Music. Power. Jealousy. Lucian Msamati (Luther, Game of Thrones, NT Live: The Comedy of Errors) plays Salieri in Peter Shaffer’s iconic play, broadcast live from the National Theatre, and with live orchestral accompaniment by Southbank Sinfonia. Wolfgang Amadeus Mozart, a rowdy young prodigy, arrives in Vienna, the music capital of the world – and he’s determined to make a splash. Awestruck by his genius, court composer Antonio Salieri has the power to promote his talent or destroy his name. Seized by obsessive jealousy he begins a war with Mozart, with music, and ultimately, with God. After winning multiple Olivier and Tony Awards when it had its premiere at the National Theatre in 1979, Amadeus was adapted into an Academy Award-winning film.


"Unsettling Settler Maculinity" by Matt Basso

Tuesday, February 28, 2017, 12 - 1:30pm
Humanities Building - Carolyn Tanner Irish (CTIHB)

WORK IN PROGRESS TALK OPEN TO THE PUBLIC | SEATING IS LIMITED | LUNCH PROVIDED by MATT BASSO | VIRGIL C. ALDRICH FACULTY FELLOW Associate Professor, Department of History & Gender Studies, University of Utah Settler Colonial Studies is a relatively new field, having emerged at the end of the 20th Century.  Its founding scholars, while linking their work to the long history of research on colonialism, contend that settler colonialism is a process quite distinct from and even antithetical to classic extractive colonialism. Two of the central precepts of settler colonial studies hold that a normative and predictable whiteness and masculinity characterized the paradigmatic settler and the state he built. This presentation, drawn from my current book project, explores the ideology and practices of white settler masculinity in one settler society, New Zealand, between 1890 and 1950. I focus on four points of friction: land, labor, immigration, and war. Dwelling on the last of these, I will discuss how the experiences of World War One veterans reveal some of the complexities and contradictions of settler masculinity. ABOUT Work-in-Progress Talks give Tanner Humanities Center fellows and University of Utah faculty an opportunity to present the latest work on their current research and receive feedback in a casual setting from students, faculty, staff, and community.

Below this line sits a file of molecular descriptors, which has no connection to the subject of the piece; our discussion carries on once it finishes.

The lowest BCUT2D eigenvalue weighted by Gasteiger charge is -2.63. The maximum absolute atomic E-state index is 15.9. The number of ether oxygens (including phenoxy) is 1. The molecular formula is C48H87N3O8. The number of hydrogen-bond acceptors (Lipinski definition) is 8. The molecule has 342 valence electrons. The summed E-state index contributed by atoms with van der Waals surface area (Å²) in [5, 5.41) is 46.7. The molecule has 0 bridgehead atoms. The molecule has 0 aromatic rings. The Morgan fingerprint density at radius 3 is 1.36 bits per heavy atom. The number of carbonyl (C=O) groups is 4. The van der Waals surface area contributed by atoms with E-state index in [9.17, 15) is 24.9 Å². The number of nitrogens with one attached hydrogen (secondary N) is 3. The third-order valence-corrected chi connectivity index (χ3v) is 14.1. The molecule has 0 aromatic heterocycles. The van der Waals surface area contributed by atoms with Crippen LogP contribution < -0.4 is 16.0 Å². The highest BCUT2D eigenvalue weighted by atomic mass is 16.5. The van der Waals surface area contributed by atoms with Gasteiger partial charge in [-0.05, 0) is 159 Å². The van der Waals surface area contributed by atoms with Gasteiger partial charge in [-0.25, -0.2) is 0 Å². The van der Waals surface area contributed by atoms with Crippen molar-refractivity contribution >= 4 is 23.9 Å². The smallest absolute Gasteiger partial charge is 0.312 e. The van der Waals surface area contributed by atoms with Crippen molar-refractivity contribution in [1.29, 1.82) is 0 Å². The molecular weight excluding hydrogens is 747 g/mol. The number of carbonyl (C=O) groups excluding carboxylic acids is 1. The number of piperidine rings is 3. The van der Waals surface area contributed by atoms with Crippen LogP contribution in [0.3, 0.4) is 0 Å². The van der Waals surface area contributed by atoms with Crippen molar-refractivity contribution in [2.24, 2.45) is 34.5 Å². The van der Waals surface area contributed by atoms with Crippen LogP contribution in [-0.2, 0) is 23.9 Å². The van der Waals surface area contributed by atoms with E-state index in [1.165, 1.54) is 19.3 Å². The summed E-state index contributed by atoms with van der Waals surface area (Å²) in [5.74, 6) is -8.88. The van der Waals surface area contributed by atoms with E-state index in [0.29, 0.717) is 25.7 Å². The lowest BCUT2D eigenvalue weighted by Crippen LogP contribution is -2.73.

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Last Updated: 2/9/17